In the past, we've had calls from customers in Flower Mound, Texas, with ant problems. These aren't your typical sugar ants or fire ants. These are an aggressive variety known as Argentine ants, which can cause major headaches for homeowners. Some infestations are so large they've actually caused light fixtures to flicker and electrical sockets to stop working. These ants can be found in the walls of homes, expanding their colonies, and are hard to control.
Argentine ants are especially difficult to control because they have unusual biology. Unlike many other ant species, they have many queens, and workers can go back to any nest, essentially forming one large supercolony. In most cases, there are multiple difficult-to-locate outdoor nests. Perimeter treatments are often the best way to deal with these ants. If you see ant trails or ants indoors, contact Robertson Pest and Termite so we can identify them and set up a plan of action before the colony starts to increase in size. Below is a list of tips you can implement to help reduce the chance of infestation in your home.
Indoor Ant Control Advice
Ants found indoors may be nesting in the structure itself or just coming inside to look for food or water. Whatever the case, there are certain steps you can take that will aid indoor ant control.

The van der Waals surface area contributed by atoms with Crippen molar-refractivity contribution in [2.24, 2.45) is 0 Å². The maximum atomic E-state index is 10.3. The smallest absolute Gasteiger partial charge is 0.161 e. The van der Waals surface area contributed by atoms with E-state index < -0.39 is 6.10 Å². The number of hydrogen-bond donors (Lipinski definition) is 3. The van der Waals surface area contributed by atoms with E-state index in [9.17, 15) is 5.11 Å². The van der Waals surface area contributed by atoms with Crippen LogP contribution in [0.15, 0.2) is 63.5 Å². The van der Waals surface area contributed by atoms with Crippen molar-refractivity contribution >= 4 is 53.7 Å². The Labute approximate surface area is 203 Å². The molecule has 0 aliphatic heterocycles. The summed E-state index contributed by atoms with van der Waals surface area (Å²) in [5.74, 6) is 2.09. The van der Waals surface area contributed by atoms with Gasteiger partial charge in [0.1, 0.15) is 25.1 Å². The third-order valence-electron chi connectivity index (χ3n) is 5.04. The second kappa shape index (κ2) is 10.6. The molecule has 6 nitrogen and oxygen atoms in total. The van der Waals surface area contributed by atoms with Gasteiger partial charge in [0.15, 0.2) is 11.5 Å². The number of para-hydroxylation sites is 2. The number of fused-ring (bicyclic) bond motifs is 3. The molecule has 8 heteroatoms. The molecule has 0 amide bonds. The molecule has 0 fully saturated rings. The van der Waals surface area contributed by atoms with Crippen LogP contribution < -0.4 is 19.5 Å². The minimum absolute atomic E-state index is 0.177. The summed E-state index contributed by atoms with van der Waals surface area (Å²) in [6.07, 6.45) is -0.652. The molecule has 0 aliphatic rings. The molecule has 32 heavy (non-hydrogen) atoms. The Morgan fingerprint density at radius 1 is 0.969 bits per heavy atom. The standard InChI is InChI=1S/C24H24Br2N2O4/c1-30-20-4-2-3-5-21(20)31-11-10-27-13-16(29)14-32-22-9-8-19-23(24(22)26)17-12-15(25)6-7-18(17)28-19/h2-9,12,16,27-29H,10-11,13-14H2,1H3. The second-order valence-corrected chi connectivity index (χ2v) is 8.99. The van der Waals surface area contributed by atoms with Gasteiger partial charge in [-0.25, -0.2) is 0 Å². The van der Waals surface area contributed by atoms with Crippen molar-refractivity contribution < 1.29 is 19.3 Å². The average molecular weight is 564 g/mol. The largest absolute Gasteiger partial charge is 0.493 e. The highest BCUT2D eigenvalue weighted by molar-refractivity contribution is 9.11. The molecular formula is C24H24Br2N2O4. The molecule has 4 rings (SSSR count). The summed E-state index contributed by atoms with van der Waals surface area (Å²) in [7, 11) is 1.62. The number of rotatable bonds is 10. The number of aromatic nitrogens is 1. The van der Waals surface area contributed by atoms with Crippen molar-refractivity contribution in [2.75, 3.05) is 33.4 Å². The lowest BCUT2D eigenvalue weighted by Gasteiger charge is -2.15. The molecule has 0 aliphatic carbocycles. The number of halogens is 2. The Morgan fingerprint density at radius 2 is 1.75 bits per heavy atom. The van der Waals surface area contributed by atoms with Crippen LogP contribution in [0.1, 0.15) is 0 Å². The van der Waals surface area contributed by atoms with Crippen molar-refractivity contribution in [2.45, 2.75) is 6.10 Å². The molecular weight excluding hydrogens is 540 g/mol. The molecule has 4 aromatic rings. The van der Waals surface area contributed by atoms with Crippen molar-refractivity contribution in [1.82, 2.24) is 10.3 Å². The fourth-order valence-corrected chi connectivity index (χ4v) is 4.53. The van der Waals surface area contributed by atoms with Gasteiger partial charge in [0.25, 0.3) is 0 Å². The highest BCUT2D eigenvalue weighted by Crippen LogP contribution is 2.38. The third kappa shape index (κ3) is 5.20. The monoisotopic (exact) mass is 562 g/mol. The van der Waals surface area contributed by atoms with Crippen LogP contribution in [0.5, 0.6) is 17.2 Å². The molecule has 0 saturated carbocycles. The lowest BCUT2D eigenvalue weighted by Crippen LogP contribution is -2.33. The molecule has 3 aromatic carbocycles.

Most ants feed on sweets or meats and grease. Wipe up spills immediately. Clean crumbs and drips from shelves, counters, and floors. Don't overlook hidden areas, such as stove vents and drip pans that can collect grease.
Don't leave open containers of sugar, honey, butter, or snacks on counters or tables.
Put leftover food away in sealed containers. Food in cardboard boxes or plastic bags should be transferred into glass, metal, or plastic containers with tight lids.
Leave pet food out only briefly, and then remove it.
Remove piles of papers or stacked bags, which can provide sites for ant nesting.
To keep ants from crawling up kitchen tables or other standing objects, place double-sided sticky tape around the legs.
Do not use insecticides or strong cleaners near areas that have been sprayed or baited for ants.
Store household garbage away from ant-infested sites in sealed bags and containers. Empty the garbage frequently.
Rinse food containers going in the garbage or recycling before tossing them into the bin.
Many ants coexist with aphids, feeding on the sugary "honeydew" the aphids secrete. Make sure there are no plants with aphids indoors or against your home.
Check cut flowers for ants before bringing them indoors. Ants may take up residence inside a potted plant. Place it outdoors and soak it repeatedly with water to force them out.
Carry in only small quantities of firewood at a time to avoid bringing in ants.
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